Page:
Milwaukee is like Philadelphia with some of the rough edges sanded down — a manageably sized city populated by fun-loving locals, with a dollop of Midwestern wholesomeness stirred in for good measure. But Milwaukee isn't lacking excitement: The city has matured nicely since the days when breweries and manufacturing ruled, with smart riverfront development and a slate of things to do to quench most tastes.
Milwaukee is a collection of villages. A historic district packed with trendy shops and cafes on Brady Street is just a few miles south of Harambee, an up-and-coming African American neighborhood whose name means "let's all pull together" in Swahili.
Once the sun sets, older singles tend to steer away from the youthful exuberance of downtown for more, um, demographically friendly venues like Kiko's on West Bluemound Road, where live bands fuel the dancing on weekends, or one of the dozens of corner bars dotting Milwaukee's neighborhoods.
This metro area of 1.75 million covers four counties in southeastern Wisconsin. The center of Milwaukee (population 594,833) hugs Lake Michigan about 80 miles north of Chicago. As the local economy has been forced to relinquish its reliance on manufacturing, most job growth now occurs in services and health care.
Thanks to its excellent public schools and unusually large number of higher educational institutions, Milwaukee enjoys a well-educated labor force. The largest schools are the University of Wisconsin-Milwaukee (enrollment 30,000) and Marquette University (11,000). The city also has a large and well-funded public library system.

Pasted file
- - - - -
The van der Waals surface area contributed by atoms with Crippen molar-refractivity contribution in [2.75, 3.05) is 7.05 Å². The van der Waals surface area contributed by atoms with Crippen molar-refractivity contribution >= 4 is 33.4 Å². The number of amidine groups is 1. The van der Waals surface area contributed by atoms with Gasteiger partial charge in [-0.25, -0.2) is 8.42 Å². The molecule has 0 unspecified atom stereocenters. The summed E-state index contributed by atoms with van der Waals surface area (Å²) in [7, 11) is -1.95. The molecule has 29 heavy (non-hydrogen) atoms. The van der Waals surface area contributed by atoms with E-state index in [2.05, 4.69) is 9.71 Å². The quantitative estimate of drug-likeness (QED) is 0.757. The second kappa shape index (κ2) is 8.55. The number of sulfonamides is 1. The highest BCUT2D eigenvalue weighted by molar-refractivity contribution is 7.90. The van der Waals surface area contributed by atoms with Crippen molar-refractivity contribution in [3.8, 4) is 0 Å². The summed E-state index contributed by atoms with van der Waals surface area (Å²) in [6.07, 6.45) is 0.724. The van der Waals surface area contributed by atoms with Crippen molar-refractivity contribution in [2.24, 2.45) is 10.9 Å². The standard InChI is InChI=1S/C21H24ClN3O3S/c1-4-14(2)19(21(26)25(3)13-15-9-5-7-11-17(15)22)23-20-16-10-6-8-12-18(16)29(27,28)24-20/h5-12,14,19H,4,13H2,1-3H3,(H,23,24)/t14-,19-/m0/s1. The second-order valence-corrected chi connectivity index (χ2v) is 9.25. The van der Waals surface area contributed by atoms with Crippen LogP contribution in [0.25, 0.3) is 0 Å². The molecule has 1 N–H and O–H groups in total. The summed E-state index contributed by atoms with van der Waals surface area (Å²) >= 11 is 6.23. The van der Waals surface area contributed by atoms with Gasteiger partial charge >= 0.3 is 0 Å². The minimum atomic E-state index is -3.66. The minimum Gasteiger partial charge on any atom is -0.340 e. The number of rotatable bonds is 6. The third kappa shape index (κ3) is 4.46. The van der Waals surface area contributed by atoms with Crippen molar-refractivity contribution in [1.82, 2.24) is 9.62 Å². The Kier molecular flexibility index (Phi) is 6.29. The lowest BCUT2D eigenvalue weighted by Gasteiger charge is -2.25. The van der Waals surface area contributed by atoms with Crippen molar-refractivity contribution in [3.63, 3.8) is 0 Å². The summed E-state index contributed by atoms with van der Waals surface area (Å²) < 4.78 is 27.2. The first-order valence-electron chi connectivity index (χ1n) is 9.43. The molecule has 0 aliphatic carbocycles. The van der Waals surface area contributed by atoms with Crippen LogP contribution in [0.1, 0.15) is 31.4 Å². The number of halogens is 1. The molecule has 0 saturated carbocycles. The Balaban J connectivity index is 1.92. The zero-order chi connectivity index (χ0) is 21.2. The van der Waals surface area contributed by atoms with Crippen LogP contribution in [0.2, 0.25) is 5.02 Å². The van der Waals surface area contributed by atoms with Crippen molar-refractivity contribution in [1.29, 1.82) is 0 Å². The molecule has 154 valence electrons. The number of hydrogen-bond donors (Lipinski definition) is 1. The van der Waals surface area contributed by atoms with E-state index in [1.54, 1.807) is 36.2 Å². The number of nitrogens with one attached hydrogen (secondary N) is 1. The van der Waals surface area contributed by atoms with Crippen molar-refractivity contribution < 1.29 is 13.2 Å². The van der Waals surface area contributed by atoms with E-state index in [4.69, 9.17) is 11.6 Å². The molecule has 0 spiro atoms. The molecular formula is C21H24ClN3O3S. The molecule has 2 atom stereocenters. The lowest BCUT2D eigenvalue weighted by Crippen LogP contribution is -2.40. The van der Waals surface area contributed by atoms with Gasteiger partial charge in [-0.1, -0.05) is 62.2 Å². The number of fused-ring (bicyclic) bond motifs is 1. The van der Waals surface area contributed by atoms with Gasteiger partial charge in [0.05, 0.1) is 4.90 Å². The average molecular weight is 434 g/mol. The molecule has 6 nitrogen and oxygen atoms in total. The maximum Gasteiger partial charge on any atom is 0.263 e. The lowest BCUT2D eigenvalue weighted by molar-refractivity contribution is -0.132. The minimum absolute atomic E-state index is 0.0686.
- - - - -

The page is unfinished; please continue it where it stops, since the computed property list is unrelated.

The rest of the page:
Milwaukee County's Grand Necklace of Parks, designed by Frederick Law Olmsted, has grown to encompass 15,000 acres, linked in a chain by the 108-mile Oak Leaf Trail.
The extensive local and regional transit systems offer connections to Chicago and Minneapolis. The many miles of Lake Michigan coastline provide oodles of recreation opportunities.
Milwaukee's French and German heritage helps explain its tradition of supporting classical music. A Beethoven Society was founded even before the city was incorporated, and the local symphony maintains an active schedule. The city has a large theater district and multiple museums, including the striking wing-shaped Milwaukee Art Museum (designed by Santiago Calatrava) and Harley-Davidson Museum.
The concentration of physicians and specialists is high, but so are rates of obesity and diabetes. But the people here are comfortable with themselves, and that makes it easy to find good conversation and dance partners.
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